Notice to amateur astronomers: beatings are organized this weekend in Lot-et-Garonne to find a black meteorite of 150 grams, as big as an apricot, which crashed last Saturday at 10:43 p.m. near Aiguillon, 30 km from ‘Agen.
The fall was recorded by the cameras of the observatory of the Ferme des Etoiles, based in Mauroux in the Gers, and piloted by the A Ciel Open association which belongs to the Vigie-Ciel network.
Thanks to a hundred automatic cameras installed on French soil, this network constantly monitors the re-entry of meteorites into the atmosphere.
Calls for witnesses on social networks, posters in the municipalities concerned: the Lot-et-Garonne meteorite has already been actively sought since the start of the week because it can provide valuable information to scientists.
“Meteorites are vestiges of the formation of the solar system and have the advantage of not having evolved over time unlike the surface of the earth”, explains Mickaël Wilmart, scientific mediator within the A Ciel Open association. “We can therefore find clues, the ingredients of the formation of our planet more than 4 and a half billion years ago,” he said to an AFP correspondent.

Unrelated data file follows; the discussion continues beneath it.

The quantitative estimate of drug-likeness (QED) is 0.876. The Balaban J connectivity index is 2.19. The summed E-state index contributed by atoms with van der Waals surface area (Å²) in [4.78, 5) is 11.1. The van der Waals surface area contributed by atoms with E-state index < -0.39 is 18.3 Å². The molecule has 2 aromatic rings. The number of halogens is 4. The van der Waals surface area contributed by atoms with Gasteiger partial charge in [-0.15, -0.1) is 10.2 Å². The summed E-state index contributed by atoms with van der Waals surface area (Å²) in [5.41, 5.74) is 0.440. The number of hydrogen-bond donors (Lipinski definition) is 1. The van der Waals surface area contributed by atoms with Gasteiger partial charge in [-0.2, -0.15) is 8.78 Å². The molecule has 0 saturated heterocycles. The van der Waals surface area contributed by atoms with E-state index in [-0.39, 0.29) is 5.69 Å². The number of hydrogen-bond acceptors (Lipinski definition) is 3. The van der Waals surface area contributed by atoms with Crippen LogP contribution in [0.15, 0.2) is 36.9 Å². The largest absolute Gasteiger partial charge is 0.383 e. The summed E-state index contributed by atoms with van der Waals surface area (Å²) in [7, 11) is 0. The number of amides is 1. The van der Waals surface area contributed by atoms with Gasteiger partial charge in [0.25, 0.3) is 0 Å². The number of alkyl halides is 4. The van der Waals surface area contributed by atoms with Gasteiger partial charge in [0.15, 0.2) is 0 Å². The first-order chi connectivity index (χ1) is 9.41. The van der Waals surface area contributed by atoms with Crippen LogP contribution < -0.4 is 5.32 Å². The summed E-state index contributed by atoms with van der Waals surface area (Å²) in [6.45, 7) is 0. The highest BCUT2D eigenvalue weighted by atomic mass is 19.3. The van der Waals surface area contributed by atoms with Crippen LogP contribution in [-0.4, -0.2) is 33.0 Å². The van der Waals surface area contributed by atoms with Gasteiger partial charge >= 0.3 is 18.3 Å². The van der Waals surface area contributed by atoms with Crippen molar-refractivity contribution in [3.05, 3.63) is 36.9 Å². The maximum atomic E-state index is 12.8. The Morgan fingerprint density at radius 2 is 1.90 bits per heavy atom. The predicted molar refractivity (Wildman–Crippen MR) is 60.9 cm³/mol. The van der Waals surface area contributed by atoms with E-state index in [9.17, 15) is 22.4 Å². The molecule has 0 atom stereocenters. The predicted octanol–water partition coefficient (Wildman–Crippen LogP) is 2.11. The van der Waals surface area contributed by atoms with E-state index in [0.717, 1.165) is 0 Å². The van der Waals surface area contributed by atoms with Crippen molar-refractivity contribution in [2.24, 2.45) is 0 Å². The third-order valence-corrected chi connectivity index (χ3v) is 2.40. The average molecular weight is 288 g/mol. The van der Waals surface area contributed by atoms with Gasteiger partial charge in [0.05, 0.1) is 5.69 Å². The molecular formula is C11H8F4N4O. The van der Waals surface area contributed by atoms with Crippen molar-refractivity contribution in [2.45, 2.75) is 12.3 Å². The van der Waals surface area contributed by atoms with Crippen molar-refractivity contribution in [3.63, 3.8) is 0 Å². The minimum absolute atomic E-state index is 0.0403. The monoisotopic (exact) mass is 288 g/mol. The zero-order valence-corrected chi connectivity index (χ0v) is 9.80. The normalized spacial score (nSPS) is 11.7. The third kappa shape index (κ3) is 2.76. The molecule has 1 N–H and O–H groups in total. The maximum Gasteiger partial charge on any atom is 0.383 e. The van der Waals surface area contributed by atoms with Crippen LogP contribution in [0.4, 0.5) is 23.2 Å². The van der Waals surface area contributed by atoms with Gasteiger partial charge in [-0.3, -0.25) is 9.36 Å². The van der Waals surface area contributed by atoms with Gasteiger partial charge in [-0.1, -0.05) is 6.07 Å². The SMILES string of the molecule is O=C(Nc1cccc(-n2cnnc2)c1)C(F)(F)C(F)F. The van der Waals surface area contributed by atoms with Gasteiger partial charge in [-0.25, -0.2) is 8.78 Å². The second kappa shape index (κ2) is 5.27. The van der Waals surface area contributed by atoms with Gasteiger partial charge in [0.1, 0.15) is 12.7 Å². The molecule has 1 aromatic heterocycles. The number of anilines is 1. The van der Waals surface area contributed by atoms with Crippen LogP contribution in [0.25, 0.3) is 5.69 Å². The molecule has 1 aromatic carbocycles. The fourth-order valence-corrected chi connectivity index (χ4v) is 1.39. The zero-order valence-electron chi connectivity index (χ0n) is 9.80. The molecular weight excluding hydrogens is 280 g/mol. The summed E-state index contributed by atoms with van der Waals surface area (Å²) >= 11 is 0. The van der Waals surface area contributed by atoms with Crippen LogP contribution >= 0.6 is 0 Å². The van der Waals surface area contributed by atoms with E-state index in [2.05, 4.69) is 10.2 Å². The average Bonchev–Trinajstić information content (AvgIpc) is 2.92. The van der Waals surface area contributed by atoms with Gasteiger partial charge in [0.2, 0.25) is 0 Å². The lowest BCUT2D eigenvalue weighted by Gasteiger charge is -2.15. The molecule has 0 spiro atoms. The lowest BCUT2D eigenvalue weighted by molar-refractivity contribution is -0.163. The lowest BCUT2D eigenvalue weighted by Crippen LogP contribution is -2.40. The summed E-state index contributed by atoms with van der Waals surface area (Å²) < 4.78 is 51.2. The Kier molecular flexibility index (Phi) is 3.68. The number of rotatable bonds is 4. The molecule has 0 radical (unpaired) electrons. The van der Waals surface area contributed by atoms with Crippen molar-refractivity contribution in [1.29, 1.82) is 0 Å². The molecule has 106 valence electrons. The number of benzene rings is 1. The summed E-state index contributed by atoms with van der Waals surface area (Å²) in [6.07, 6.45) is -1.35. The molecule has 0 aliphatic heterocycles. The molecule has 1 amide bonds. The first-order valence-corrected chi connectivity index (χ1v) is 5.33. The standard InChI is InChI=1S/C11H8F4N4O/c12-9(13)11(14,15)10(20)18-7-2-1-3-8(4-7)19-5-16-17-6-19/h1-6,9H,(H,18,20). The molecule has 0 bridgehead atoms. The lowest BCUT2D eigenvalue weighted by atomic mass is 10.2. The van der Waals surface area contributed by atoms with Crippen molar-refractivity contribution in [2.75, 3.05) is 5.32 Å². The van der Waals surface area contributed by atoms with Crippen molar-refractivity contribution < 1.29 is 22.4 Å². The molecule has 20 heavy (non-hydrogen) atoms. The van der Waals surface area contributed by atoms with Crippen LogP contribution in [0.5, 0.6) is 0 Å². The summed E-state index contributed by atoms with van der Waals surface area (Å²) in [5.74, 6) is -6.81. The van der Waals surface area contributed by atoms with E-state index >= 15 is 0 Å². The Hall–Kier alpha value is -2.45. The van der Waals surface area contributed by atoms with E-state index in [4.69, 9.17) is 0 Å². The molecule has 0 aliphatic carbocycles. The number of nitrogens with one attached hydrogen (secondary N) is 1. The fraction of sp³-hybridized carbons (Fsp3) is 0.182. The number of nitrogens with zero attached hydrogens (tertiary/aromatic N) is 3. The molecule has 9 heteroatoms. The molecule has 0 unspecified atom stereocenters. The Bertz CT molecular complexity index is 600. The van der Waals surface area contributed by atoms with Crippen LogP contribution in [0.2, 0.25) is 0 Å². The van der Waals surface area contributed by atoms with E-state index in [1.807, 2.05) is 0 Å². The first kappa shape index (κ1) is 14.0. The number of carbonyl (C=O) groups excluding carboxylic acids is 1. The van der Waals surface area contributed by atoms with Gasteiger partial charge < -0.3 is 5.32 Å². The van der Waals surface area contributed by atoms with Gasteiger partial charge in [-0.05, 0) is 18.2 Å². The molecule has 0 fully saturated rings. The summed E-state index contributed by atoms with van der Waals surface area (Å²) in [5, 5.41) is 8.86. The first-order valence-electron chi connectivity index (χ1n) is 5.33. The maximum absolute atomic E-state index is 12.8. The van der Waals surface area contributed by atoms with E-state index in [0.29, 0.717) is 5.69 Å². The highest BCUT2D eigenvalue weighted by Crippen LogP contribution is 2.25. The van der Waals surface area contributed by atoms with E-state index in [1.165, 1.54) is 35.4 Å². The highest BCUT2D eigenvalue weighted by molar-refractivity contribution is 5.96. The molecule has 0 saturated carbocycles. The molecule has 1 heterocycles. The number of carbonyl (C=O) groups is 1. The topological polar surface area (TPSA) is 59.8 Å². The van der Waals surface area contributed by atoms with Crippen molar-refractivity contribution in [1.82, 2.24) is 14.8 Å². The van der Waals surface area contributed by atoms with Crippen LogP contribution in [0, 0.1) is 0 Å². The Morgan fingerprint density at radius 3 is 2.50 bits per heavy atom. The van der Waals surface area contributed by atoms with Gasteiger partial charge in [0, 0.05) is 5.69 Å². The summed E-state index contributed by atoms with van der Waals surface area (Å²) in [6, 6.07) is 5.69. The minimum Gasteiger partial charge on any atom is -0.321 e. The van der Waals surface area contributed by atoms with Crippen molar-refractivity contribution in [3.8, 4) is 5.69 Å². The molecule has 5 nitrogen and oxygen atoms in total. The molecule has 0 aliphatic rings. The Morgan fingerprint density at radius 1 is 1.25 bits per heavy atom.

We regularly find meteorites in France but “a very fresh meteorite like that, which fell just a few days ago, has not yet been altered by the terrestrial environment and therefore contains very valuable information for scientists”, underlines M Wilmart.
So much so that François Colas, astronomer at the Paris Observatory and research director at the CNRS, will be present this weekend when the battues will be organized near Aiguillon.
“Since the start of the week, we have been scouting to prepare for these hunts,” said Wilmart, but the chances of finding her, given her size, are slim.
“It’s a bit like looking for a needle in a haystack (but) we also count a lot on the residents to look in their garden, on the edge of the paths, they could fall on this much desired stone”.
All those who wish to participate in these hunts can register on the site vigie-ciel.org.